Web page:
Richmond Island: The Case for Flux by Heather Corcoran and Margaret Gallagher

Cascadia, a region encompassing Portland, Seattle, and Vancouver, is the backdrop for the third-semester core studio in landscape architecture. The Fall 2020 studio focused on the region's physical and cultural connection to water and considered the role of design in informing models of urban inhabitation that engage ideas of resilience and adaptation in urban systems in the context of climate change.

Richmond Island, British Columbia, is located 30 miles south of Vancouver. One meter above sea level, the island is home to 200,000 people and at risk of disappearing before the end of the century. The Case for Flux proposes a protective series of linked systems informed by shifting water levels and salinity changes of the Fraser River Delta as a means to address the island's uncertain future.

The project aims to simultaneously protect settlements from sea level rise and draw attention to transitional moments of flux caused by seasonal and climate changes. Our project is an alternative to the city's $300 million inaccessible rigid raised-dike barriers that render these subtle fluctuating moments and large-scale changes largely invisible. The project has four goals: utilize river sediment, rebuild ecosystems, protect the urban core, and engage people.

The project achieves its goals by reclaiming underutilized farmland, recovering river sediment, increasing existing neighborhood density, and accomodating the Fraser River's meander. Densify, utilize, accommodate and stratify are our actions. Utilizing recovered sediment raises levees, forms land while stabilizing barrier islands and tidal marshes along the coastline. Underutilized farmland supports active and passive recreational programming. Increasing building density limits relocation and introduces opportunities for affordable housing and light industry.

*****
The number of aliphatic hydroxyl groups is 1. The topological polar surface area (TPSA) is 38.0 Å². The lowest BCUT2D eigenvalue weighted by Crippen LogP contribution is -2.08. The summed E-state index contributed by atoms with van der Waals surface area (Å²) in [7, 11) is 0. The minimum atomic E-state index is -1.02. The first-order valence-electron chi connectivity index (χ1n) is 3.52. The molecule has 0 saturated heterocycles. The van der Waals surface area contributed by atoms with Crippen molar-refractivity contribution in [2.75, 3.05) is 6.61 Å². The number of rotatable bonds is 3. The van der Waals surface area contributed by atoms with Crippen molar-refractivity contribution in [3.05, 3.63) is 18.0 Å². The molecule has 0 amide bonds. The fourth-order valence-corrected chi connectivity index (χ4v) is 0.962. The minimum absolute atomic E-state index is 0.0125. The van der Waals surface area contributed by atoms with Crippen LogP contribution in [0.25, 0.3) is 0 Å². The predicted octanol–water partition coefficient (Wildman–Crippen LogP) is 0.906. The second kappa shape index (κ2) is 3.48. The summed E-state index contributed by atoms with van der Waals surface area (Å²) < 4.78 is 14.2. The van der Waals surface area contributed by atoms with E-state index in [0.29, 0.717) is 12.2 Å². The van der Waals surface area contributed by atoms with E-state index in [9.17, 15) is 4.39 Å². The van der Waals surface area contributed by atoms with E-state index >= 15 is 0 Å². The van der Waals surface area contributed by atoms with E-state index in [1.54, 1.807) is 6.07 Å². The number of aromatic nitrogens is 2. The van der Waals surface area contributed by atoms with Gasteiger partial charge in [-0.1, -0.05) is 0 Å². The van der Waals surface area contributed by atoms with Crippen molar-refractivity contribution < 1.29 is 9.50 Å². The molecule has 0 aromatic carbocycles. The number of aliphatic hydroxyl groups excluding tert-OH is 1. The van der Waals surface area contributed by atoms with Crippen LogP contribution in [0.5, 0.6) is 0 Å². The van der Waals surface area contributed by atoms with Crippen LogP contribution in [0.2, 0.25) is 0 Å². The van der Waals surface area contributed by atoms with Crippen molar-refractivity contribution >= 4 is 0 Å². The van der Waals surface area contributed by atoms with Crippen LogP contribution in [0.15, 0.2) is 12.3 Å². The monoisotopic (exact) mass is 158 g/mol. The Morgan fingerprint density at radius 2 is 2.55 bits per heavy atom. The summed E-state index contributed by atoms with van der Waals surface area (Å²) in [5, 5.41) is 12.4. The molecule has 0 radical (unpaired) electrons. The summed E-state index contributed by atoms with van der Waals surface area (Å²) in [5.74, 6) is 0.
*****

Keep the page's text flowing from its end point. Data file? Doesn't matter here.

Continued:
Design work surpassing expectations in terms of ambition, pursuit, grasp, and resolution achieves design excellence. The jury recognizes student work that critically challenges disciplinary frameworks and applies scholarly knowledge. A project awarded design excellence is complete on all levels, including inventiveness, appropriateness, conceptual rigor, technical development, and craft.

The jury applauds the team's research engagement into hydrology at multiple scales (regional, metro, and local). The project explores and speculates on new urban relationships to hydrological systems, building on interviews, diagrams developed from scientific papers, and mapping cultural and ecological relationships to the river. Particularly robust is the proposal of a hybrid condition between people and engineered systems that changes over time - rather than a singular and static marsh restoration project.

Fall 2020 Design Excellence Award Winner

Heather Corcoran + Margaret Gallagher
Landscape Architecture Design Studio III
Instructor: Maggie Hansen